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Title: A characterisation and functional analysis of the role of the 14-3-3-like proteins in neuronal ageing in the pond snail, Lymnaea stagnalis
Author: Morgan, Lindsay Dawn
Awarding Body: University of Brighton
Current Institution: University of Brighton
Date of Award: 2012
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14-3-3 proteins are a ubiquitous family known for their ability to regulate myriad cellular processes including lifespan, neuronal signalling and transduction, protein trafficking and transmitter production and release. Previous work has shown that 14-3-3 proteins are linked to a variety of pathological neurodegenerative diseases although their role in healthy brain ageing is currently unclear. This study utilised the pond snail, Lymnaea stagnalis to examine the contribution made by 14-3-3 to the decrease in feeding rate that is seen in this model system with age. Interrogation of a Lymnaea CNS cDNA library identified four putative 14-3-3 isoforms, one highly similar to the mammalian 14-3-3ε (14-3-3Lyml), while the other three (14-3- 3 Lym2, 14-3-3Lym3 and 14-3-3Lym3var) were more distinct. Expression, localisation and function of these proteins were studied using a range of biochemical and analytical techniques, in three different animal age groups (3, 6-7 and 10-12 months). Western blot (W8) showed a significant decrease in the overall level of 14-3-3Lym3 in the cerebro-buccal ganglia that correlated with feeding rate. There was no overall change in the expression of 14-3-3Lyml and 2. 14-3-3Lym3var was not detected. CNS 14-3-3 expression was seen in all 11 ganglia including the cerebral and buccal ganglia which are important for regulating feeding. 14-3-3Lyml expression was limited to the neuronal cell cytoplasm and plasma membrane, whereas the remaining isoforms appeared to be distributed throughout the cell, including the nucleus. Expression was shown in key neurones that regulate feeding including identified dopaminergic and serotonergic neurones. 14-3-3 proteins have previously been shown to regulate the synthesis of both dopamine (DA) and serotonin (S-HT) through actions on tyrosine and tryptophan hydroxylase (TH and TPH respectively), the rate-limiting enzymes in their production. HPLC analysis demonstrated that antagonism of 14-3-3 proteins with R18 significantly reduced the production of L-DOPA and S-HTP in the cerebral and buccal ganglia, suggesting that 14-3-3 proteins can regulate DA and S-HT production in these areas. In summary, the 14-3-3Lym proteins are capable of regulating the activity of TH and TPH and the change in expression pattern of these proteins with age may explain the noted age-related changes in S-HT and DA signalling in the cerebro-buccal ganglia and the consequential decrease in feeding rate seen with age.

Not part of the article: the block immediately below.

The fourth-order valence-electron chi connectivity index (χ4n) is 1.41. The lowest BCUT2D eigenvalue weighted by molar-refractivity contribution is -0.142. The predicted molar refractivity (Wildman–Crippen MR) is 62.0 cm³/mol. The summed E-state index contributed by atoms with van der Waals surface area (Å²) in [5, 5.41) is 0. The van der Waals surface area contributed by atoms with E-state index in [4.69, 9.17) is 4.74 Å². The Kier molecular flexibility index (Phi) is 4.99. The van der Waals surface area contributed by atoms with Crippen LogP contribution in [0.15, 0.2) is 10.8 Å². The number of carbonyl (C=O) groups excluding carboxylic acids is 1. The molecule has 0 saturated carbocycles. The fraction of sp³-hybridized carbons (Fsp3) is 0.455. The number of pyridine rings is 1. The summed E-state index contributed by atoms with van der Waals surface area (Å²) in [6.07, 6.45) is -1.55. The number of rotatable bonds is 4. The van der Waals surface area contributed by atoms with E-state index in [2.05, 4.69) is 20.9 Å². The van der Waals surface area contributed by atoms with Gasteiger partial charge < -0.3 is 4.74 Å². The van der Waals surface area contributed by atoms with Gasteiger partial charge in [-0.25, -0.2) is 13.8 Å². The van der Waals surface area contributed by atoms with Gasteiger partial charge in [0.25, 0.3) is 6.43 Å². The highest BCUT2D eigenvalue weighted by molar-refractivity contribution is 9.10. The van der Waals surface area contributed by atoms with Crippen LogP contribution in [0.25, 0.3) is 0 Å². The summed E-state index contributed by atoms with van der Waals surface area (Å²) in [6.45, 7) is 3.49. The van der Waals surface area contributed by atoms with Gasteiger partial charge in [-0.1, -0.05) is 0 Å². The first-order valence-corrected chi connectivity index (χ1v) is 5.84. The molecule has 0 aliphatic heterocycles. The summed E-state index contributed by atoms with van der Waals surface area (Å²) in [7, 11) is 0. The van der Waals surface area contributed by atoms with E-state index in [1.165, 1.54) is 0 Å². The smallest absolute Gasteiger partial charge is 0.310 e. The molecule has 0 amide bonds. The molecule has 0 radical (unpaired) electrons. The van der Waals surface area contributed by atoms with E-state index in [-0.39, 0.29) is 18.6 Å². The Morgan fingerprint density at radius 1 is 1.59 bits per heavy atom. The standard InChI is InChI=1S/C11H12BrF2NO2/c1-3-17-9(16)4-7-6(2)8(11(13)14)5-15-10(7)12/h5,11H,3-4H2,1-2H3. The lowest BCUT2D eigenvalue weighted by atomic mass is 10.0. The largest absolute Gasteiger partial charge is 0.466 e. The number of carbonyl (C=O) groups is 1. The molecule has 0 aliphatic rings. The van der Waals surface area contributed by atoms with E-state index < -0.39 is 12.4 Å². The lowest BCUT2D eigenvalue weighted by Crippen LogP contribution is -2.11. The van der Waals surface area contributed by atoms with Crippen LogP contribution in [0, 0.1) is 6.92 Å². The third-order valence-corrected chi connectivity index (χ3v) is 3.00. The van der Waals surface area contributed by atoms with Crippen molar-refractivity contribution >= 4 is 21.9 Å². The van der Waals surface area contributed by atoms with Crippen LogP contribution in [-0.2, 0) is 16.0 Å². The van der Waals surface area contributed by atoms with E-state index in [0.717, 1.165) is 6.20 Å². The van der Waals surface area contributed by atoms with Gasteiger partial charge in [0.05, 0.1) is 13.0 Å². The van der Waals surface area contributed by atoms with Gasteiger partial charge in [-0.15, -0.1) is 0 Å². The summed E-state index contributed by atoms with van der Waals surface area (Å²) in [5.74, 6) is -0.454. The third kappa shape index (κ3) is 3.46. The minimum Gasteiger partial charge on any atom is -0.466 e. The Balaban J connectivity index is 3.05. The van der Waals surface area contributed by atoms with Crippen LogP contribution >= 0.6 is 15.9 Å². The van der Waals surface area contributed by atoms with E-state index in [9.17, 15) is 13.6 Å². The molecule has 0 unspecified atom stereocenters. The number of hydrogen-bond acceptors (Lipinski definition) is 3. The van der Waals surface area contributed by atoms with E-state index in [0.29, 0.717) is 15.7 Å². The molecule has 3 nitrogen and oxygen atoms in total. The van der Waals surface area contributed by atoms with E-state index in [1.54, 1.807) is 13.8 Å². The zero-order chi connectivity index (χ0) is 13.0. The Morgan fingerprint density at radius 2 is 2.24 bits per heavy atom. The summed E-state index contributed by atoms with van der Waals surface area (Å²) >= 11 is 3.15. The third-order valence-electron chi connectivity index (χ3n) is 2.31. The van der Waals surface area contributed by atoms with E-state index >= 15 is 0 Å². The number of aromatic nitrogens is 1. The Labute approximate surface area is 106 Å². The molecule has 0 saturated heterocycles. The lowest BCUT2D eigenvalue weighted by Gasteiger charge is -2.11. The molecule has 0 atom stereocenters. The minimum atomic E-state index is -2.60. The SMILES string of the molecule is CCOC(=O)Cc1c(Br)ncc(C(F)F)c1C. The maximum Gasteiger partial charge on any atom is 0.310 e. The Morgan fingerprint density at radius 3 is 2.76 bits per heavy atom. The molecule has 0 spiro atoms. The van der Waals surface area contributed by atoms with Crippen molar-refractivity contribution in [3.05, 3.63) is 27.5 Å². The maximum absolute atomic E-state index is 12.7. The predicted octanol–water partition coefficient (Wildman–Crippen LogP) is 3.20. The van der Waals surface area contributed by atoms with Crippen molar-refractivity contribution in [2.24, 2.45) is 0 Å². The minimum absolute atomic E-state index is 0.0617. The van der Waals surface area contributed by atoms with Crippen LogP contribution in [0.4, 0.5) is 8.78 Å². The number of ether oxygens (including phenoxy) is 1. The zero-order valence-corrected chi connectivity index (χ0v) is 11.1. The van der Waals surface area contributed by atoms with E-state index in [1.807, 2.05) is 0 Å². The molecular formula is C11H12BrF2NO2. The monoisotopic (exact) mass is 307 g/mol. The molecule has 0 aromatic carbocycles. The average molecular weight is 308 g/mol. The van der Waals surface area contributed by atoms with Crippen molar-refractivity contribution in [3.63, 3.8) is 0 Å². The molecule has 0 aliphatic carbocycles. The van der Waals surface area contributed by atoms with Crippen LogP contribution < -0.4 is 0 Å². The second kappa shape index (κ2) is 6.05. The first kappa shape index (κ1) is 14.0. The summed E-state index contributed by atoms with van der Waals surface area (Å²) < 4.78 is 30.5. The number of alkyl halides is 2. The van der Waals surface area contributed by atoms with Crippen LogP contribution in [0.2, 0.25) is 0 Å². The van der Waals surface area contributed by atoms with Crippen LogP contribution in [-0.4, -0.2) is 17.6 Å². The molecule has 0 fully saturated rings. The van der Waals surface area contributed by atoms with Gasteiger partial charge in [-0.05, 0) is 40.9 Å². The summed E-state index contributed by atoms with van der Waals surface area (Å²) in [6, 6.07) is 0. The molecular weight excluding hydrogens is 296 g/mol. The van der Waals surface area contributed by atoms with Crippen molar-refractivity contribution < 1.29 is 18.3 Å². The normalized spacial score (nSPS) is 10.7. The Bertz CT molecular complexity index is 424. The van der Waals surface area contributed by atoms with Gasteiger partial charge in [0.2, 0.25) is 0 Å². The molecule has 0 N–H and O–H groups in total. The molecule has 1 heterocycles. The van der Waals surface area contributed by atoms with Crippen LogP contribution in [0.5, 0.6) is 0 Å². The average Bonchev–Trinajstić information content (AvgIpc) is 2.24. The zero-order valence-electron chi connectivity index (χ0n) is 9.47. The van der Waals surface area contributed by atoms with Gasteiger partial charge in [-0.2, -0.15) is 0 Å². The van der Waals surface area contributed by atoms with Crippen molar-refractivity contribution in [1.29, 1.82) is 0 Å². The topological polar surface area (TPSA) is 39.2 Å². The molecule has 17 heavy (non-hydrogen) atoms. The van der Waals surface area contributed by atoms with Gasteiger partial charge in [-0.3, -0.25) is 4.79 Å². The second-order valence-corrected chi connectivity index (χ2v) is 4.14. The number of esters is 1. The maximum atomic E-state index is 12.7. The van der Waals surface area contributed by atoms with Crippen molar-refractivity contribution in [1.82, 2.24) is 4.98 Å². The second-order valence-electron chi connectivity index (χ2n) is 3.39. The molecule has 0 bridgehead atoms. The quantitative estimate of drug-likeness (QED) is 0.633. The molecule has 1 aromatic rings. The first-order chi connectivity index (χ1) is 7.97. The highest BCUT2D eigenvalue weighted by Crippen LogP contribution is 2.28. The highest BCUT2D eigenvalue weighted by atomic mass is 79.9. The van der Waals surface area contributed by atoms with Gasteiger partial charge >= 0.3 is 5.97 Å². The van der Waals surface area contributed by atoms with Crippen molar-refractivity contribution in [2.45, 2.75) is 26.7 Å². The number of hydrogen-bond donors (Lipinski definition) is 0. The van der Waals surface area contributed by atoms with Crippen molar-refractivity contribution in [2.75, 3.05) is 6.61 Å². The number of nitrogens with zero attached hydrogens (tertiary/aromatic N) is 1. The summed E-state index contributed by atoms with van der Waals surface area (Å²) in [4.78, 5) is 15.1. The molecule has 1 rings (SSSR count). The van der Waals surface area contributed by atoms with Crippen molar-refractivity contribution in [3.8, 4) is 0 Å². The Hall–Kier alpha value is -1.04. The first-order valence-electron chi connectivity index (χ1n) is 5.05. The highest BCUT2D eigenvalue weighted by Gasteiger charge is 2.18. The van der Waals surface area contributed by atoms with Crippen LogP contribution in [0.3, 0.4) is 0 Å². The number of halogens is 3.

Supervisor: Not available Sponsor: Not available
Qualification Name: Thesis (Ph.D.) Qualification Level: Doctoral
EThOS ID:  DOI: Not available
Keywords: B000 Health Professions